At the beginning of the year, I felt lost thinking about how I could create lessons that would be informative, while also engaging for my students. I wanted the students to be able to learn the necessary course content, while doing so in a way that was interesting to them. This all goes back to aspects of my teaching pedagogy that include creating a culturally inclusive and responsive classroom that uses technology to further help students learn what they need to, while taking a student centered approach to their learning.
While many teachers strive to make their classrooms culturally responsive, it can be hard to change what they thought was working for so long. I want my current and future students to always be thinking about how different events throughout history would affect different groups of people and why. I want to focus as much on the experience of minority groups because their stories are often brushed over in schools and sometimes even more interesting to students than the history that is followed throughout the textbook. Going into my student teaching classroom and future classrooms, I have already created and delivered a couple lessons that are culturally responsive and inclusive. For example, the final project that I chose to include for this class is one that was based off of lessons I taught in my student teaching placement about the 1920’s. Throughout this unit, the main question students were to be focusing on was “Were the 1920’s “Roaring” for everyone?” This question assumes that students understand that the in the United States, the 1920’s was a decade that was remembered as being a prosperous and favorable time for everyone that lived through it, when it was not the case. After each lesson, students were to add what they learned that day to the positive or negative column in their learning target notes and why the events they learned about that day affected different good positively or negatively. When I teach the 1920’s again in a future classroom that I am in, I want to try out the lesson that I created for my final project in this class. FINAL I think this would be an interesting way to test students understanding of the topic so far as a formative assessment or as a summative assessment at the end of the unit.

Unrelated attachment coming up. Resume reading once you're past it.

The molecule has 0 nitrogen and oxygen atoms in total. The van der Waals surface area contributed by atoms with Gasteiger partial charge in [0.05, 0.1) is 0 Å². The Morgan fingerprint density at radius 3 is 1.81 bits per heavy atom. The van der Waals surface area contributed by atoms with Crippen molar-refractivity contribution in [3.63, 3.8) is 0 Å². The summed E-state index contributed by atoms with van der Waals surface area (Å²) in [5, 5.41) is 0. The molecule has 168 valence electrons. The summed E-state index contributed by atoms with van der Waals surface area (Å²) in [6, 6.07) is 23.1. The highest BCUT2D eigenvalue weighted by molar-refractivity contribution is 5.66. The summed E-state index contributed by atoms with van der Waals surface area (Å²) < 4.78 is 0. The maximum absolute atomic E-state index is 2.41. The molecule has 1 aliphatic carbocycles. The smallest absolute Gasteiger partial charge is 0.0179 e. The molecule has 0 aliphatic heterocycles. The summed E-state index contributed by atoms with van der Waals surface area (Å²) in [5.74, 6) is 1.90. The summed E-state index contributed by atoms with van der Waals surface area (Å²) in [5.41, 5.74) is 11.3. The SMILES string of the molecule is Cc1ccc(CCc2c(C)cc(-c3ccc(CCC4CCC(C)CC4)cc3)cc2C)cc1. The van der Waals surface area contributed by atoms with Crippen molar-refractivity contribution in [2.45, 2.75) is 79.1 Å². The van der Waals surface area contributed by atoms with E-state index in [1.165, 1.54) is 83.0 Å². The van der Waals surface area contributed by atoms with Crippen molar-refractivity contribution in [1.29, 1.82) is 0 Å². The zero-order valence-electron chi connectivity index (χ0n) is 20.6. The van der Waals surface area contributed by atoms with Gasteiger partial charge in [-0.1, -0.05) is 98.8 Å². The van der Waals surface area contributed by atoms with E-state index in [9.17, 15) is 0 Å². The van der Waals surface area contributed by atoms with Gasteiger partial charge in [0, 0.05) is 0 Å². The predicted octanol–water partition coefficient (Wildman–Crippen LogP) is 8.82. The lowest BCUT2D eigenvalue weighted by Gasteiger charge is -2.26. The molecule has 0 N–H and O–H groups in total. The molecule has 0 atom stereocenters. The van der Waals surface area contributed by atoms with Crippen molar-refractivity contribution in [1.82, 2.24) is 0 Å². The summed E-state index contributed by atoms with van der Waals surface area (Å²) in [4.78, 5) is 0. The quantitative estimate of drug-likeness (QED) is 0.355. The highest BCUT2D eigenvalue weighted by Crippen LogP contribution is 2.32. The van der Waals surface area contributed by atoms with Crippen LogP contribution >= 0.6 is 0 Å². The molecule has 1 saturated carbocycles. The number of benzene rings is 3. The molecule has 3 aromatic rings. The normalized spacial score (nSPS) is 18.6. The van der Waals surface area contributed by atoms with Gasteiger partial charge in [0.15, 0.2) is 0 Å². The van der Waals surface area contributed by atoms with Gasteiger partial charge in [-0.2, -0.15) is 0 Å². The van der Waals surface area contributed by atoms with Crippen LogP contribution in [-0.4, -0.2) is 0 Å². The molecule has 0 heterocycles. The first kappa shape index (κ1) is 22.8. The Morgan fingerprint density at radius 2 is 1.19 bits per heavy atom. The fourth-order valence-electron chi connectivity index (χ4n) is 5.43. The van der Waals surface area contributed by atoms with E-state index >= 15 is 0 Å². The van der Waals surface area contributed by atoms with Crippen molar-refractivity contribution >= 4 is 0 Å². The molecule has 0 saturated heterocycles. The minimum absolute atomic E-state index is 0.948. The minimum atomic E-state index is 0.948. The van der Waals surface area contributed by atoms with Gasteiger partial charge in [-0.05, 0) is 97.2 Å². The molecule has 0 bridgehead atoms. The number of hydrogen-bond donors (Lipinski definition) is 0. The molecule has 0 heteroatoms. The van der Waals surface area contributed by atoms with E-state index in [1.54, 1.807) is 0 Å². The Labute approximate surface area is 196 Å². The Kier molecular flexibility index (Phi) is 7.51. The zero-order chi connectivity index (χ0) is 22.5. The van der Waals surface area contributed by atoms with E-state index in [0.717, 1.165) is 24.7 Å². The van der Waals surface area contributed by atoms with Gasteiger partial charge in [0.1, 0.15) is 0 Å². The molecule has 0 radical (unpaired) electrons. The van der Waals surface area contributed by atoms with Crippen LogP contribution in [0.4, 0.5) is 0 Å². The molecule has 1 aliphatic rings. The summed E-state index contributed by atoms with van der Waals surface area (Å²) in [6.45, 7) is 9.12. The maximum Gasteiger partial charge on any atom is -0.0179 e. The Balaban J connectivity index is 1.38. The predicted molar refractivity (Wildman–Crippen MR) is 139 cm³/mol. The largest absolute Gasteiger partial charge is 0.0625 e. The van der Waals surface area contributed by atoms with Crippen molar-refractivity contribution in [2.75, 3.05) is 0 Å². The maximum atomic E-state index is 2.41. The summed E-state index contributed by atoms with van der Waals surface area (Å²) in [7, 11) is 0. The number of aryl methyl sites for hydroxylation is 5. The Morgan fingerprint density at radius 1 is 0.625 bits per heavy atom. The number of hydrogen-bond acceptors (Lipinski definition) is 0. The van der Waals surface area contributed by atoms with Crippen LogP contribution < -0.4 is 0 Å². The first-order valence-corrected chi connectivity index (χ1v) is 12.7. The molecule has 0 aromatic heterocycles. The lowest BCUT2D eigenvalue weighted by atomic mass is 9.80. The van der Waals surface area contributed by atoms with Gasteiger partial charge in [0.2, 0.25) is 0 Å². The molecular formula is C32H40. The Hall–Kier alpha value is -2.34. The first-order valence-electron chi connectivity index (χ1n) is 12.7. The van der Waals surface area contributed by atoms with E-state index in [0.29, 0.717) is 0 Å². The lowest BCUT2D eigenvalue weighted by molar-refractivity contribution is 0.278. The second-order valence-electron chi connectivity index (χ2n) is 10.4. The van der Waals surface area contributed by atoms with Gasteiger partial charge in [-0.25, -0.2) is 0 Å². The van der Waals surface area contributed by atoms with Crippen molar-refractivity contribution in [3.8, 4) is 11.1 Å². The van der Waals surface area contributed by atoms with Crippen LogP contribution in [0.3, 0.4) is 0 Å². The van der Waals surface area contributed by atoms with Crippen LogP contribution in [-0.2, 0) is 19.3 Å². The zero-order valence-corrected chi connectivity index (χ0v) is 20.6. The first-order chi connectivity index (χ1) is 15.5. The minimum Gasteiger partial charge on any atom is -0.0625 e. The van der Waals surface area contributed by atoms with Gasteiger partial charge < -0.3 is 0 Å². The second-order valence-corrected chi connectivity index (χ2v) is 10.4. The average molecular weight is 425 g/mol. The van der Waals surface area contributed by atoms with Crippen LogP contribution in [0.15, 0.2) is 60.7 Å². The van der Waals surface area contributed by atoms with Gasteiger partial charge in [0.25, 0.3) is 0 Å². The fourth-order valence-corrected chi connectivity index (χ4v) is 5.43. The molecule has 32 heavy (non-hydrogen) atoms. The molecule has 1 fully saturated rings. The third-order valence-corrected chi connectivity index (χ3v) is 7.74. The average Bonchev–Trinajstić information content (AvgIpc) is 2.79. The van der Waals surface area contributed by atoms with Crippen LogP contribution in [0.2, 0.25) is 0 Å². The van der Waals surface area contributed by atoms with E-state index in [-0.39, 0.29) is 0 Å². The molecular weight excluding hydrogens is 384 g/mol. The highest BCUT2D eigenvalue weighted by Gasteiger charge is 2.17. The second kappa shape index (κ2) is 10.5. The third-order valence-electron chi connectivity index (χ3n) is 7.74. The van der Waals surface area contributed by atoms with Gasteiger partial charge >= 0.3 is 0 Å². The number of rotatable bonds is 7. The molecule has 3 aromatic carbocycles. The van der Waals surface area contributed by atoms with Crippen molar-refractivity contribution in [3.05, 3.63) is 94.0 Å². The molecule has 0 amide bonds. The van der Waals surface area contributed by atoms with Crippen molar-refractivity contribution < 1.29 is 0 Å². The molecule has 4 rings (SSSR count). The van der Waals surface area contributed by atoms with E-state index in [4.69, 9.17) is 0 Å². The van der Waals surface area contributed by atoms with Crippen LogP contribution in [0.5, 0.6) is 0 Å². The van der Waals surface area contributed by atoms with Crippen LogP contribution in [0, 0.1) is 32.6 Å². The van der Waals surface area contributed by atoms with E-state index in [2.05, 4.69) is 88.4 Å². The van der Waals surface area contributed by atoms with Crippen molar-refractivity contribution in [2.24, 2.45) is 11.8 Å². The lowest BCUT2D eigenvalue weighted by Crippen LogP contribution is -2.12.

Another aspect of this class that I was nervous about was the use of technology. I know that I want my future classroom to make use of technology, but I was unsure of how I could incorporate it. One way I was able to incorporate technology around my lessons were through the use of interactive maps. I’ve learned how to incorporate lessons that are specific to the content my students are learning, but also other ways to look at data through websites such as, GapMinder, Google Trends, Chronicling America, Two Centuries of US Immigration, White Supremacy Mob Violence, and Mapping Green Book. In my classroom this past semester, I did a lesson during my 1920’s unit that incorporated the White Supremacy Mob Violence interactive map. I really liked how this lesson allowed students to be able to visualize where and to who all these mob violence attacks were happening. This allowed students to get a better understanding of what White Supremacy Mob Violence was and how it affected different groups of people. This helped my students synthesize the material we were learning and get a better understanding.
I also want my future classroom to be student centered. I’ve noticed throughout my time in the classroom that many students don’t respond well to 50-minute lectures, even though there needs to be some kind of lecture for introducing new information. While this is something that I’m still working on perfecting, this class helped me see a few ways to go about that. This is an aspect of my pedagogy that overlaps with other areas of teaching and learning as well, including the technology aspect of things. Using these specific maps in my teaching or having students work in groups together to accomplish little tasks together will be more beneficial to their learning. Another way I’ve gone about this in my student teaching already is to relate the past to more present events and problems. One of these lessons that I was able to try out in this class that helped me before going in to teach it to my students was comparing two songs, one from the time period we were studying and another more recent song from the past five years. This lesson allowed students to hear music from the time period we were studying and understand what was going on during that time, while comparing it to something they were more familiar with from a few years ago. The lesson can be viewed here. I really appreciated taking this class because it helped give me ideas for how to construct as well as accomplish lessons that I did not think I would be able to.